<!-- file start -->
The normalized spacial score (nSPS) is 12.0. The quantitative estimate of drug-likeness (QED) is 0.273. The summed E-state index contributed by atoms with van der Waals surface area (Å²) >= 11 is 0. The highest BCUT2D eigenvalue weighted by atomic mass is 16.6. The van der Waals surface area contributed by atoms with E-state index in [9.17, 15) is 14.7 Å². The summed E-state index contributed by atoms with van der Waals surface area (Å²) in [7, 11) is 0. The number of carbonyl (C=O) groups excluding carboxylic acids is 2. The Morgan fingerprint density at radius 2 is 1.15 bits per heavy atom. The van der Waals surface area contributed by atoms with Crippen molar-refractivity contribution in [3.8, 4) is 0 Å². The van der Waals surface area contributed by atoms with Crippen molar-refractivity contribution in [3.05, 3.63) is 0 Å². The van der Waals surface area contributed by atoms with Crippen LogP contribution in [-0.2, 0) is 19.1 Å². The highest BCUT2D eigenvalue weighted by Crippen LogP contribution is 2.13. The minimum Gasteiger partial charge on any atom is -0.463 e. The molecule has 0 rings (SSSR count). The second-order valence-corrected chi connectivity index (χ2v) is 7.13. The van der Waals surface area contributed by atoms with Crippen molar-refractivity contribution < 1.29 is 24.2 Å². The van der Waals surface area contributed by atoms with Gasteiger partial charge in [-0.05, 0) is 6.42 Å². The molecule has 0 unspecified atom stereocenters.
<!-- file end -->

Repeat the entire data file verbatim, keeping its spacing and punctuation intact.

The normalized spacial score (nSPS) is 12.0. The quantitative estimate of drug-likeness (QED) is 0.273. The summed E-state index contributed by atoms with van der Waals surface area (Å²) >= 11 is 0. The highest BCUT2D eigenvalue weighted by atomic mass is 16.6. The van der Waals surface area contributed by atoms with E-state index in [9.17, 15) is 14.7 Å². The summed E-state index contributed by atoms with van der Waals surface area (Å²) in [7, 11) is 0. The number of carbonyl (C=O) groups excluding carboxylic acids is 2. The Morgan fingerprint density at radius 2 is 1.15 bits per heavy atom. The van der Waals surface area contributed by atoms with Crippen molar-refractivity contribution in [3.8, 4) is 0 Å². The van der Waals surface area contributed by atoms with Crippen molar-refractivity contribution in [3.05, 3.63) is 0 Å². The van der Waals surface area contributed by atoms with Crippen LogP contribution in [-0.2, 0) is 19.1 Å². The highest BCUT2D eigenvalue weighted by Crippen LogP contribution is 2.13. The minimum Gasteiger partial charge on any atom is -0.463 e. The molecule has 0 rings (SSSR count). The second-order valence-corrected chi connectivity index (χ2v) is 7.13. The van der Waals surface area contributed by atoms with Crippen molar-refractivity contribution < 1.29 is 24.2 Å². The van der Waals surface area contributed by atoms with Gasteiger partial charge in [-0.05, 0) is 6.42 Å². The molecule has 0 unspecified atom stereocenters.